It is barely 8:30 a.m. on a sweltering August day, but the kitchen of Anne Hart's home in Pensacola, Fla., has already become a frantic command post. While the rest of the neighborhood awakens, Hart's phone rings incessantly.
As her children stumble in for breakfast, Hart dials attorneys in distant cities, rummages through boxfuls of U.S. Army documents and talks heatedly about her husband, missing in action from the Vietnam War. Holding a faded map of Southeast Asia, she stubs out her sixth cigarette of the morning and explains why she thinks hundreds of American MIAs--including Lt. Col. Thomas Hart III--may not be dead. Leaning forward, she speaks knowingly of conspiracy and a cover-up at the highest levels of the U.S. government.
To the casual observer--and a growing number of government officials--Hart appears to be disturbingly obsessed. "That woman wouldn't believe her husband was dead if it happened right in front of her," snaps one Army official.
More than 13 years ago, an Air Force plane carrying Thomas Hart and 15 other crewmen crashed into a Laotian jungle as it was returning from a search-and-destroy mission along the Ho Chi Minh Trail. The Army maintains that most of the men, including Hart, were burned beyond recognition that night and should be presumed dead.
Indeed, the armed services excavated the remote crash site last year and, after examining 50,000 bone fragments, scientists at the Army's Central Identification Laboratory in Hawaii identified the remains of all the men aboard. The proof of Thomas Hart's death could not be more clear, officials thought. It was time, they added, for Anne Hart to get on with her life.
But they underestimated the 42-year-old mother of six. Bucking opposition from the Army and from some of the crewmen's relatives, Hart temporarily blocked return of the fragmentary remains. Meanwhile, she recruited forensic experts to review the Army's conclusions. They agreed that the seven bone fragments said to be her husband's--most of them no larger than a quarter--could not be identified as Lt. Col. Thomas Hart, or anyone else for that matter.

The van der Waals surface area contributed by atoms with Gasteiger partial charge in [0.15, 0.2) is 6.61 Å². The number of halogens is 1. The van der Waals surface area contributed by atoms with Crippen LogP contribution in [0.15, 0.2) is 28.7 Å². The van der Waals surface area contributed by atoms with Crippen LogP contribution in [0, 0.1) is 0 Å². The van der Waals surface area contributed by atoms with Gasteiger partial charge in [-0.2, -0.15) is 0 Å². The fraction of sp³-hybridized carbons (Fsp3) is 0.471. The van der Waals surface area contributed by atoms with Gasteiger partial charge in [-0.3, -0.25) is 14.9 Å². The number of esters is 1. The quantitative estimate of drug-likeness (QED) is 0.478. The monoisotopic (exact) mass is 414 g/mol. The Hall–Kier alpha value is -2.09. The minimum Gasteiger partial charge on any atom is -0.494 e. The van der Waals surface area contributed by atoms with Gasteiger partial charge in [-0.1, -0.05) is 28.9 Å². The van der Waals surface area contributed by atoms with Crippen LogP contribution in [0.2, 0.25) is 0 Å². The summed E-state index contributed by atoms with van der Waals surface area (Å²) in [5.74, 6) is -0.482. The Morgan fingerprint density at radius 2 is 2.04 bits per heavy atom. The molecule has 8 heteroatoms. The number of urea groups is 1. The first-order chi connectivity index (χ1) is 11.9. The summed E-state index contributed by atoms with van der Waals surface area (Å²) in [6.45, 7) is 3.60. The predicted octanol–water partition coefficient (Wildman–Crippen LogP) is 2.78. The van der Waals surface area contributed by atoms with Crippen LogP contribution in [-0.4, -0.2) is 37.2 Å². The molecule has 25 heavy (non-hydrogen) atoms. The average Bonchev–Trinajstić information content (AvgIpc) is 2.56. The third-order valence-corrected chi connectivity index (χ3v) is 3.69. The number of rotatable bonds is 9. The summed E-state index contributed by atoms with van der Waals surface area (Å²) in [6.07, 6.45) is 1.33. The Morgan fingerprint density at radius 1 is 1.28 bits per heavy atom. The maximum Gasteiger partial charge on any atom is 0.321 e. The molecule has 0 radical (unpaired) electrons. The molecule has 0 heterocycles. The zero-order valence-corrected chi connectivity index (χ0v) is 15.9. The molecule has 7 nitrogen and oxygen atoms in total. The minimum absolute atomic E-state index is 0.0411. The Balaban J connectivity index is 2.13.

Last summer, in the wake of a critical report on the identification techniques used by the Hawaii laboratory and under pressure from Hart, Army officials backed down and rescinded the identification of her husband. It was the first time in history that such a decision had been reversed, and several other families are now seeking similar reversals.
Largely as a result of Anne Hart's persistence, the Army has instituted sweeping changes in identification techniques at the Hawaii laboratory. More important, the possibility that several identifications may have been mistaken--or even fraudulent--has prompted charges from members of Congress and forensic scientists that the Army is under pressure to identify as many fragmentary remains as possible, and thus defuse the politically troublesome MIA issue.
Beyond that, the story of Hart's 14-year search for information about her husband has come to reflect the emotional ups and downs of the 2,434 American families whose loved ones never returned from the Vietnam War. Torn between the absence of convincing word from the government and tantalizing reports from Indochina, they cling to shreds of hope as the years pass.
On the night that her husband disappeared, Hart says, "I was a shy, dutiful little Air Force housewife who believed everything the government told us about the war in Vietnam . . . but I've gone through some pretty major changes."
Now, as she lights another cigarette and twists her hair into tight, angry ringlets, Hart says she is combative, disillusioned and outspoken--but still no closer to an answer about her husband.
"On this issue, you learn very quickly to be a fighter, to not let somebody push you around," she says. "You learn that questions which surfaced long ago never really go away."
"At the time of the Paris peace talks, there was an inherent wariness that we were never told the full story about men still captive in Vietnam and Laos."
--Former Secretary of State Alexander M. Haig Jr., a negotiator at the peace talks.
ON THE AFTERNOON OF DEC. 21, 1972, ANNE HART WAS decorating the family Christmas tree and making plans for a whirlwind trip to Thailand. Within days she would enjoy a brief visit with her husband, who had left for Vietnam two months before.
Suddenly, one of her children rushed in to announce that a police car had just parked outside, its red light flashing. A grim-faced officer was approaching the door. "I knew immediately what it meant," Hart recalls. "Before that poor young man could even get a word out, I asked, 'Is he dead?' "
The news was painful--and direct. Hart's C-130 gunship had gone down near the Laotian village of Pakse; all the Army could say was that he and 12 others were missing. The remains of one crew member were recovered the next day. Two men who had parachuted to safety reported seeing no other survivors.